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Rezoning hearing prompts larger questions about Russ Avenue

Rezoning hearing prompts larger questions about Russ Avenue File photo

Waynesville has amended its comprehensive plan and rezoned a portion of a parcel on the east side of Russ Avenue, opening up the possibility for more commercial development north of the Great Smoky Mountains Expressway on what remains a relatively rural, low-density gateway into the town’s main commercial district south of the expressway. 

The property in question, a 6.03-acre plot owned by Kyle Edwards, owner of Maggie Valley’s Stompin’ Ground, was initially located in two different zoning districts. The western third was situated in the Russ Avenue Regional District, (RA-RC) while the eastern two-thirds were in the Dellwood Residential Medium Density District Mixed-Use Overlay (D-RM MXO).

The parcel will still be in two different districts, but on Jan. 9, Waynesville’s Town Council voted unanimously to rezone 1.9 acres along Russ Avenue to the RA-RC district, leaving the rest in the overlay district. The rezoned area has more than 330 feet of frontage on Russ Avenue.

Allen Tate realtor Brian Noland, who is working with Edwards on the property, said Edwards hopes to sell the property and that the rezoning request was intended to broaden the appeal for potential buyers.

According to staff notes on the rezoning request, the rezoning is in line with the “likely pattern of development along Russ Avenue” from the expressway north to Dellwood Road and seeks to take advantage of an opportunity for growth along the busy commercial thoroughfare.

The RA-RC district is the town’s most flexible zoning district, encouraging both residential and commercial uses. The overlay district is primarily a low to medium density residential district.

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While relatively straightforward — the town’s planning board voted 6-1 to approve the rezoning request late last year — the request prompted discussion from Council members on what, exactly, that 1.5-mile stretch of road should look like going forward.

Council Member Jon Feichter recalled entertaining an unsuccessful rezoning request on the property at least a decade ago, when he was serving on the town’s planning board.

“If we elect to rezone that property so we’re saying yes to the applicant, how can we say no to the next property owner [north] up Russ Avenue? That’s always been my concern and I have yet to find an adequate answer to that,” Feichter said. “I think we need to decide, is that the direction we want to push to extend what I think of as Russ Avenue on down the road there?”

North of the expressway, there are still a smattering of homes built before the emergence of large retail outlets, grocers and fast-food franchises that line the Russ Avenue south of the expressway.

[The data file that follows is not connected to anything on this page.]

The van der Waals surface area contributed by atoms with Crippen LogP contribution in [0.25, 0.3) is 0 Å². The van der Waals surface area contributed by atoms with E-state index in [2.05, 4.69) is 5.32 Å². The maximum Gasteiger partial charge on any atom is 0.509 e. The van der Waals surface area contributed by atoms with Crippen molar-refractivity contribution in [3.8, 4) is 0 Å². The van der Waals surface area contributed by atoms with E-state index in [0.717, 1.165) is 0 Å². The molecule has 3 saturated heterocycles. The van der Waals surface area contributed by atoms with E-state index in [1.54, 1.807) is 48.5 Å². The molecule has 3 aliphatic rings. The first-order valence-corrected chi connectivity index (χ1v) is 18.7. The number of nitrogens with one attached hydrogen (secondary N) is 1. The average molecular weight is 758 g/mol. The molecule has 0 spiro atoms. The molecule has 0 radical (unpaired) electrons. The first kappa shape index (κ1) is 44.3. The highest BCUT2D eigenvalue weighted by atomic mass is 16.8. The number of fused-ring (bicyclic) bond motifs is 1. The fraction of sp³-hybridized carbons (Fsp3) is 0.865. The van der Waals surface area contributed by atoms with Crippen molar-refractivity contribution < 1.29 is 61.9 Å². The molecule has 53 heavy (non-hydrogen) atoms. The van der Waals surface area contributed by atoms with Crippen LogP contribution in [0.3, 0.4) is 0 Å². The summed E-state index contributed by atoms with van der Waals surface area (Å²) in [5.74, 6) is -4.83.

Fellow Council Member Julia Freeman pointed out several recent examples demonstrating how the northern stretch of Russ Avenue is developing already.

“We just back in November approved right beside Maple Tree veterinary clinic to rezone that property to allow the dentist to come in there,” Freeman said. “Saving this one piece of property is not going to make a difference because that commercial corridor is happening.”

Freeman, with Council Member Anthony Sutton also chiming in, went on to list nearby parcels already home to commercial establishments or professional services providers.

It’s not only the vet and the dentist, they said, but also Mountain Credit Union’s new building, the commercial plaza formerly home to Kmart, the church and the county building home to the senior center, the board of elections and county veterans services.

“I don’t think we can pick and choose to just not let somebody going down the corridor that’s going to be a commercial corridor coming into Waynesville,” Freeman said. “We can’t say, ‘you can’t do this with your property but we’ll let all these other people do that with their property.’”

Martha Bradley, the town’s attorney, gently warned council members that they were straying into dangerous territory by weighing the larger issue of the corridor’s character against the specific rezoning request at hand.

“The points about policy are very well taken about where the board wants to go with this part of the town but I would caution you from basing your decision on this particular parcel of property on any larger issues, particularly impact to neighbors, that were not provided in evidence,” Bradley said. “We have not heard any neighbors providing an opinion one way or the other about this proposed rezoning.”

Mayor Gary Caldwell mentioned that notice of the rezoning had been posted and advertised per state statutes, as must all such requests be.

“That’s why we advertise it in the newspaper,” Caldwell said. “That’s why we put signs out there for the neighbors or whoever’s got a problem with it … and no one’s here that I see that has a problem with it.”

Dickson said he thought the lack of turnout during the public hearing was because most people were in favor of the rezoning.

“I think it’s important that we follow the wishes or the decision of the planning board unless there is serious opposition or there’s serious disagreement,” Dickson said.

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